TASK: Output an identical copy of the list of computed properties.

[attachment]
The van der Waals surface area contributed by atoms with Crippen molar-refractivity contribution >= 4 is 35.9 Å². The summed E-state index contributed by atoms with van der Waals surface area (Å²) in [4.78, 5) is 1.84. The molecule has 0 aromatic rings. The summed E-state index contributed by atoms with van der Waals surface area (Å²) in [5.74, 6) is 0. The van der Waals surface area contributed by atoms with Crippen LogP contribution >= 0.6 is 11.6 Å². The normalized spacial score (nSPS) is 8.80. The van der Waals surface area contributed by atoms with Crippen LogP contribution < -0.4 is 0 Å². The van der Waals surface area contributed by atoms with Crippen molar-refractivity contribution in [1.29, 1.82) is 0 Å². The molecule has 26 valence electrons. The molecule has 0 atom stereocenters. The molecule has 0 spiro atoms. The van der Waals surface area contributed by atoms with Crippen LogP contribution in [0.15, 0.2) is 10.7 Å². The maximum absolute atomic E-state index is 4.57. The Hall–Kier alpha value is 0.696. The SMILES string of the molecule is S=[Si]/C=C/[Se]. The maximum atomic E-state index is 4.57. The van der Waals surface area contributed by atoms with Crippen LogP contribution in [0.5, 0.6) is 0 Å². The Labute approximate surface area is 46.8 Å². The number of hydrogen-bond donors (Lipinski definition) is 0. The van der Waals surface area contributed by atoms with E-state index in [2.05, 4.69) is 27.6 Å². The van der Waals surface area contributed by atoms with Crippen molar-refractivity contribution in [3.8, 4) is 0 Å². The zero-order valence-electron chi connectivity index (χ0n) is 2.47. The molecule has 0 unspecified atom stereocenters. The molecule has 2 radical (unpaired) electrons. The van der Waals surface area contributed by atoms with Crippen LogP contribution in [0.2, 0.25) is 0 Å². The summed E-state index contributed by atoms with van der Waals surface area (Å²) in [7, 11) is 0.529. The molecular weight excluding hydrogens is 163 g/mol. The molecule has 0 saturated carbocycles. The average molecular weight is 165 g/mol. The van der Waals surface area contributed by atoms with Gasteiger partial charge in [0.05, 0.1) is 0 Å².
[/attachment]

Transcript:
The van der Waals surface area contributed by atoms with Crippen molar-refractivity contribution >= 4 is 35.9 Å². The summed E-state index contributed by atoms with van der Waals surface area (Å²) in [4.78, 5) is 1.84. The molecule has 0 aromatic rings. The summed E-state index contributed by atoms with van der Waals surface area (Å²) in [5.74, 6) is 0. The van der Waals surface area contributed by atoms with Crippen LogP contribution >= 0.6 is 11.6 Å². The normalized spacial score (nSPS) is 8.80. The van der Waals surface area contributed by atoms with Crippen LogP contribution < -0.4 is 0 Å². The van der Waals surface area contributed by atoms with Crippen molar-refractivity contribution in [1.29, 1.82) is 0 Å². The molecule has 26 valence electrons. The molecule has 0 atom stereocenters. The molecule has 0 spiro atoms. The van der Waals surface area contributed by atoms with Crippen LogP contribution in [0.15, 0.2) is 10.7 Å². The maximum absolute atomic E-state index is 4.57. The Hall–Kier alpha value is 0.696. The SMILES string of the molecule is S=[Si]/C=C/[Se]. The maximum atomic E-state index is 4.57. The van der Waals surface area contributed by atoms with Crippen LogP contribution in [0.5, 0.6) is 0 Å². The Labute approximate surface area is 46.8 Å². The number of hydrogen-bond donors (Lipinski definition) is 0. The van der Waals surface area contributed by atoms with E-state index in [2.05, 4.69) is 27.6 Å². The van der Waals surface area contributed by atoms with Crippen molar-refractivity contribution in [3.8, 4) is 0 Å². The zero-order valence-electron chi connectivity index (χ0n) is 2.47. The molecule has 0 unspecified atom stereocenters. The molecule has 2 radical (unpaired) electrons. The van der Waals surface area contributed by atoms with Crippen LogP contribution in [0.2, 0.25) is 0 Å². The summed E-state index contributed by atoms with van der Waals surface area (Å²) in [7, 11) is 0.529. The molecular weight excluding hydrogens is 163 g/mol. The molecule has 0 saturated carbocycles. The average molecular weight is 165 g/mol. The van der Waals surface area contributed by atoms with Gasteiger partial charge in [0.05, 0.1) is 0 Å².